Justification of Red List Category
This species has an extremely large range, and hence does not approach the thresholds for Vulnerable under the range size criterion (Extent of Occurrence <20,000 km2 combined with a declining or fluctuating range size, habitat extent/quality, or population size and a small number of locations or severe fragmentation). The population trend appears to be decreasing however, the species does not approach the thresholds for Vulnerable under the population trend criterion (>30% decline over ten years or three generations). The population size has not been quantified, but it is not believed to approach the thresholds for Vulnerable under the population size criterion (<10,000 mature individuals with a continuing decline estimated to be >10% in ten years or three generations, or with a specified population structure). For these reasons the species is evaluated as Least Concern.
The global population size has not been quantified, but this species is described as common (Stotz et al. 1996).
This species is one of the most common tinamous. Its range is currently expanding owing to deforestation and agricultural conversion. Despite being a popular sporting bird, effective hunting controls exist in much of its range and high reproductive potential means it is able to tolerate present hunting levels (del Hoyo et al. 1992). However, the shift towards more intensive arable production and the expansion and intensification of grazing and row crop practices is leading to a decline in suitable habitat for this species and it has become increasingly scarce throughout a significant proportion of its range as a result (Thompson and Carroll 2009). A slow population decline is therefore suspected.
The species occurs from central Argentina through Uruguay and Paraguay to northeast Brazil, with the range expanding as forest is converted to grassland and agriculture.
This species is a generalist, feeding and nesting in a diverse range of open habitats (Cabot et al. 2019a). It naturally occurs throughout arid and semi arid grassy savanna, barren shrub, shrub-steppe and sometimes open woodland (Cabot et al. 2019a,b). Recent agricultural expansion has led to a diversification of habitats (Thompson and Carroll 2009), and the species is now utilising agricultural and pasture lands, including fields of soybean, millet, wheat and rice (dry-grown) and recently burnt areas to a greater degree (Cabot et al. 2019a). The species is mainly restricted to the lowlands below 500 m, but reaches up to 2,000 m and 2,300 m in south-west Argentina and north-west Argentina respectively.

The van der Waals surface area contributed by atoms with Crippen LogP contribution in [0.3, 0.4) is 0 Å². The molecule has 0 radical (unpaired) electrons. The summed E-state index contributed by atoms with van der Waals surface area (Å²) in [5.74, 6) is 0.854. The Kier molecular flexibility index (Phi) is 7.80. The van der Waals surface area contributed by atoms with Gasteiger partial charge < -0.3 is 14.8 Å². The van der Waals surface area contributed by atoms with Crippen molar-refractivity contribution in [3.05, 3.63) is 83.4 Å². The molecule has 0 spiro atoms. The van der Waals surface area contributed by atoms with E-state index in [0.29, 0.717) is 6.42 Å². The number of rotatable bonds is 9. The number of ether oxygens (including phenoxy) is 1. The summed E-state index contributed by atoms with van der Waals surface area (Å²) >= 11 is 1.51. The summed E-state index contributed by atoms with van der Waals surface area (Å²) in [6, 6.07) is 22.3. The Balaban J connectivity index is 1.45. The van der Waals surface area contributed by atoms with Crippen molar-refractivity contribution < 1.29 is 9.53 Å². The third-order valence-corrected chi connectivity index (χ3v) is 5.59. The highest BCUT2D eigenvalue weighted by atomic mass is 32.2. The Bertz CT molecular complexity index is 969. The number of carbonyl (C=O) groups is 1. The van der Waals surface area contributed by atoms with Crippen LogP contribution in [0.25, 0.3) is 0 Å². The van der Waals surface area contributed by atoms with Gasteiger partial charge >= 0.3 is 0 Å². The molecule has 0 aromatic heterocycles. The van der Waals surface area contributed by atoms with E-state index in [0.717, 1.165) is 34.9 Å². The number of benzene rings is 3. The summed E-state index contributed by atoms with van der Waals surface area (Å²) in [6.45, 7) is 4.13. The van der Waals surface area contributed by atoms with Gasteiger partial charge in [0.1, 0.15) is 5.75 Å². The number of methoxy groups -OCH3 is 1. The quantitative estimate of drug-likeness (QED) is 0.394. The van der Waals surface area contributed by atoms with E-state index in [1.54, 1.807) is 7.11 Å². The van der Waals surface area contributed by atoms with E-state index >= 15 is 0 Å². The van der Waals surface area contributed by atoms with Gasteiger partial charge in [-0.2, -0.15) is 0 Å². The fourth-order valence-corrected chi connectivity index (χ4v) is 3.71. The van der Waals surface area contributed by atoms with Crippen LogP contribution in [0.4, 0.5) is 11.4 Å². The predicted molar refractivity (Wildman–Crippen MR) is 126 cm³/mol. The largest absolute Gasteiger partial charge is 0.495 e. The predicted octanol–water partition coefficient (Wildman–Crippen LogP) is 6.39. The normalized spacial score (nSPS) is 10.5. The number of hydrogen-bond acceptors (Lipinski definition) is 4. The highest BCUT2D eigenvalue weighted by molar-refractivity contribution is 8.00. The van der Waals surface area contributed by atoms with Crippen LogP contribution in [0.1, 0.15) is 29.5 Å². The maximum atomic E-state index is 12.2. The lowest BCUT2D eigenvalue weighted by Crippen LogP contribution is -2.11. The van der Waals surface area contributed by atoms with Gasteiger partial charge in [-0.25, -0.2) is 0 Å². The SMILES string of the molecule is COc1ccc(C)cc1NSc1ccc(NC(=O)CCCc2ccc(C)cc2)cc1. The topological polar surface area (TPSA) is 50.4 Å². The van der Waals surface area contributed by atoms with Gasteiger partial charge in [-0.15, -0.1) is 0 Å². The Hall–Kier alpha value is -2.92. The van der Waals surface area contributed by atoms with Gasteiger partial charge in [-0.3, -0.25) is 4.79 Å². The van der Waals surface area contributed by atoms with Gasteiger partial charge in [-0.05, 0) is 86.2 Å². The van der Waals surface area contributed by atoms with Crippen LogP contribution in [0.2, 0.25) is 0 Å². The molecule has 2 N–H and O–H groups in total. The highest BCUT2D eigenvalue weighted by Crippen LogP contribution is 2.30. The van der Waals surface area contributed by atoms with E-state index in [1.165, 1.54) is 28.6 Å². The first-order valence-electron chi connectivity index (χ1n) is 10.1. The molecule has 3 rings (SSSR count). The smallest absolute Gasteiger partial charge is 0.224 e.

This species is one of the most important terrestrial game birds in the region and hence is widely hunted. However, effective hunting controls and high reproductive potential potential render this a low threat (del Hoyo et al. 1992, Thompson and Carroll 2009, Cabot et al. 2019a). Whilst deforestation and the expansion of farmed land is considered to be increasing habitat availability, the intensification of agriculture throughout the region is resulting in the species becoming more scarce throughout its range, and hence presents a serious threat to its persistence in the future (Thompson and Carroll 2009).
Conservation Actions Underway
Effective hunting controls exist throughout much of the range.
Conservation Actions Proposed
Prevent future habitat degradation due to agricultural intensification.
23-26.5cm; male 152–292 g, female 164–316 g. Forehead and crown are brownish to rufous-brown with black spots and bars; otherwise, plumage is ochraceous buff above, neck with darker markings, upperparts with darker feather centres; below, chin and upper throat white, foreneck buffish-ochre with dark streaks, chest light ochraceous buff with small dark brown spots and streaks, rest of underparts ochraceous, paler on abdomen, flanks with dark bars; iris yellowish; bill grey to brownish above, yellowish below; legs yellowish-flesh. Sexes alike, immature undescribed (Cabot et al. 2019a).
Text account compilers
Butchart, S., Everest, J., Ekstrom, J., Martin, R.
BirdLife International (2020) Species factsheet: Nothura maculosa. Downloaded from http://www.birdlife.org on 27/05/2020. Recommended citation for factsheets for more than one species: BirdLife International (2020) IUCN Red List for birds. Downloaded from http://www.birdlife.org on 27/05/2020.